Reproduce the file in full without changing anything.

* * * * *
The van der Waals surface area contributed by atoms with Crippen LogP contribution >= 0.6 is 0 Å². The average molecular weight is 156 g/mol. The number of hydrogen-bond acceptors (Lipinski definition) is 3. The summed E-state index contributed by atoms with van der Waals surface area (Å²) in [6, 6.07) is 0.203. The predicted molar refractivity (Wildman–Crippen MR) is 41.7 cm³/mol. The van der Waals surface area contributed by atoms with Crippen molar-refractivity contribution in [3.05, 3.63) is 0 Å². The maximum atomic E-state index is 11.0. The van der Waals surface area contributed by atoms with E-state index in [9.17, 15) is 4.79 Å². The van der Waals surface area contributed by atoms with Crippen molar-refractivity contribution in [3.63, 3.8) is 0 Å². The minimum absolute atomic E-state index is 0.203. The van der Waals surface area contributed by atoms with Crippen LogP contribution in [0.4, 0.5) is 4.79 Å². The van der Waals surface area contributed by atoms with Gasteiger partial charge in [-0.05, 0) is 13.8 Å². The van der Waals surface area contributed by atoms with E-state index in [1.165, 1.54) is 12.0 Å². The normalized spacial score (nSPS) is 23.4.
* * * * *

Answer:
The van der Waals surface area contributed by atoms with Crippen LogP contribution >= 0.6 is 0 Å². The average molecular weight is 156 g/mol. The number of hydrogen-bond acceptors (Lipinski definition) is 3. The summed E-state index contributed by atoms with van der Waals surface area (Å²) in [6, 6.07) is 0.203. The predicted molar refractivity (Wildman–Crippen MR) is 41.7 cm³/mol. The van der Waals surface area contributed by atoms with Crippen molar-refractivity contribution in [3.05, 3.63) is 0 Å². The maximum atomic E-state index is 11.0. The van der Waals surface area contributed by atoms with E-state index in [9.17, 15) is 4.79 Å². The van der Waals surface area contributed by atoms with Crippen molar-refractivity contribution in [3.63, 3.8) is 0 Å². The minimum absolute atomic E-state index is 0.203. The van der Waals surface area contributed by atoms with Crippen LogP contribution in [0.4, 0.5) is 4.79 Å². The van der Waals surface area contributed by atoms with Gasteiger partial charge in [-0.05, 0) is 13.8 Å². The van der Waals surface area contributed by atoms with E-state index in [1.165, 1.54) is 12.0 Å². The normalized spacial score (nSPS) is 23.4.